Responsible investment – a capitalist approach

Written by: KPMG Posted: 29/04/2022

BL77 KPMG adv HarryBriggsHarry Briggs, Director of ESG Reporting and Assurance at KPMG, sets out the stages of the responsible investing journey

Last year, the number of signatories to the UN Principles of Responsible Investment (PRI) increased to more than 4,400 asset managers and asset owners. Two years ago, it was nearly half that.

Responsible investment has hit the mainstream – what was once the preserve of impact investors is now being embraced by all investors.  

Many people hear words such as responsible investment, ESG or sustainability and assume it’s all about sacrificing return to do some good. That is not the case. 

Larry Fink, CEO of BlackRock, described responsible investment in his 2022 letter to investee CEOs as “capitalism, driven by mutually beneficial relationships between you and the employees, customers, suppliers and communities your company relies on to prosper”. In other words, responsible investment enhances returns.

Like most forms of capitalism, responsible investment is a market that needs a degree of regulation in order to operate efficiently and be trusted. 

Regulation is the stage of the responsible investment journey that we are at right now. The PRI launched in 2006 as a voluntary international organisation. It has become the byword in responsible investment, making the case for it, and it has succeeded.

Society wants its money to be a force for good, forcing pension funds and retail offerings to adopt responsible investment. In turn, asset managers have had to adapt too. 

Governments have picked up on the scale of this activity and are rolling out regulation as a result. 

The purpose for regulation is two-fold: to ensure fair, trustworthy markets that protect investors and to achieve broader policy aims such as achieving net zero to halt climate change. 

The EU tackled this through the Sustainable Finance Disclosure Regulation. Without going into detail (much has been written on this elsewhere), one of the key features is the classification of investment products into those who do not take a responsible investment approach, those who do and those who seek a specific and deliberate beneficial impact.

As a result of this, most investors look for products that adopt a responsible investment approach but stop short of becoming a fully-fledged impact investment. 

What does that look like? 

Mainstream responsible investment is integrated into an underlying investment strategy. It isn’t a strategy in itself – that would be an impact investment such as investing in renewable energy. Instead, an asset manager might incorporate specific steps into their investment and ownership approach. 

Negative screening or exclusionary lists are a typical first step. These are red lines the asset manager will adopt so that they don’t invest in anything on the list. Common examples are firearms or tobacco manufacturers. 

These ought to be tailored to the investment strategy. For example, an asset manager with strategies focused on the apparel sector doesn’t need to add tobacco or firearms to their exclusionary list.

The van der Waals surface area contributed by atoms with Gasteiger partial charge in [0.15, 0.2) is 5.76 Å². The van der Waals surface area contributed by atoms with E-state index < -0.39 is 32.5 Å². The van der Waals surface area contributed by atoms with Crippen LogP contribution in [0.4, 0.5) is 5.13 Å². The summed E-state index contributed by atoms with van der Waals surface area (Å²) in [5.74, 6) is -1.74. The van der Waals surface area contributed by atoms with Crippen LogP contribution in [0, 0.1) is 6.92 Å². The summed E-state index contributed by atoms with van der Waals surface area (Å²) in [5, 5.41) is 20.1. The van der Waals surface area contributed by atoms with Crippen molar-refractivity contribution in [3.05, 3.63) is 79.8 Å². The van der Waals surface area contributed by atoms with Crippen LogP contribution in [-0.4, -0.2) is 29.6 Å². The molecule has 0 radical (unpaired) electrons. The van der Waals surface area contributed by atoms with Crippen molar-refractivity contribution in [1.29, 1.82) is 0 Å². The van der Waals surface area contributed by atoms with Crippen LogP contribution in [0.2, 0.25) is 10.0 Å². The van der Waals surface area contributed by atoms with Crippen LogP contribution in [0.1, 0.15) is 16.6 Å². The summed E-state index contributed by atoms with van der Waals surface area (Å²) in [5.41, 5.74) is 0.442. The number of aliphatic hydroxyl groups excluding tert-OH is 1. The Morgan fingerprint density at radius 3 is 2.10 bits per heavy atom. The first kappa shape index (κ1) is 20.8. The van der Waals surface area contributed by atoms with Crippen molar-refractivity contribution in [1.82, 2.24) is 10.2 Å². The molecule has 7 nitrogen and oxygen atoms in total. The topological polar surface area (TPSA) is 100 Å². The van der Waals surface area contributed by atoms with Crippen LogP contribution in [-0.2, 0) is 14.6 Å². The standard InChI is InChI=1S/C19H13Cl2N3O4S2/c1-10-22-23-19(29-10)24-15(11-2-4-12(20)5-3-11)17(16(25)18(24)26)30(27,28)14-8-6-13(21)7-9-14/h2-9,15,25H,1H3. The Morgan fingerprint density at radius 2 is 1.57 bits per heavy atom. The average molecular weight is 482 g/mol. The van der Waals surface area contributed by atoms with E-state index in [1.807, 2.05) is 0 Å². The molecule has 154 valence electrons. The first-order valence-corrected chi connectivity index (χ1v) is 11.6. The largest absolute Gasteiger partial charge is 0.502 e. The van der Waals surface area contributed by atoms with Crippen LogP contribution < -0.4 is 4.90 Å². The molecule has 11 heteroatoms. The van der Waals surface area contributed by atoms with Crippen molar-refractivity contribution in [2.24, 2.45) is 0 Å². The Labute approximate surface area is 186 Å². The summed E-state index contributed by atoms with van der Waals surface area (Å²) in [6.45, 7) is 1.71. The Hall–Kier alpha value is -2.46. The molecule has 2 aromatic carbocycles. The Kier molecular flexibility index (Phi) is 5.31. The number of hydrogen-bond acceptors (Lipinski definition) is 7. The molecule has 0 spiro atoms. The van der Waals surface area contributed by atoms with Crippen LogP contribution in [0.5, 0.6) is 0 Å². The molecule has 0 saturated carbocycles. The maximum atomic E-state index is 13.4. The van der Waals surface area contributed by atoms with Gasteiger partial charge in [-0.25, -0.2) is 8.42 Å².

Instead, they should focus on red lines within their sector of focus. 

These can be jurisdictional (because of a lack of labour laws or other human rights concerns) or they may be based on certain harmful materials. Whatever the red lines are, they should be relevant. 

Once an opportunity is through the screening process, it then comes down to due diligence. This is a familiar step from a financial or legal perspective but sustainability due diligence is rapidly becoming mandatory across firms for all investments. 

It requires a materiality assessment of the target to identify the specific sustainability risks and opportunities for that company. 

This is where the potential for value creation resides. The transition of a company from poor to good sustainability performance can enhance exit values.

The due diligence should serve to inform future ownership activity as well as identify risks that potentially can’t be addressed (and would therefore throw the deal into doubt). 

Once acquired, the ownership phase kicks in. This is the engagement the investor has with the investee to address their sustainability performance. This might include plans to reduce greenhouse gas emissions to net zero, for example. 

Whatever the material sustainability issues are, addressing them is the key to unlocking value.  
 
Adoption of this process is now widespread – spurred on by regulation in Europe, the UK and soon the US and other key markets. Responsible investment is a capitalist agenda focused on creating value, and regulation is coming into place to build trust in that process. 

FURTHER INFORMATION

If you would like to find out more, please email Harry Briggs: hbriggs@kpmg.com 

The KPMG firms in the Channel Islands and the Isle of Man have combined to create KPMG in the Crown Dependencies. This creates a professional services business of 460 people, locally owned and dedicated to serving the key industry sectors across the three islands. The KPMG name and logo are trademarks used under licence by the independent member firms of the KPMG global organisation.

• This advertising feature was first published in the ESG Edition of Businesslife magazine in April 2022


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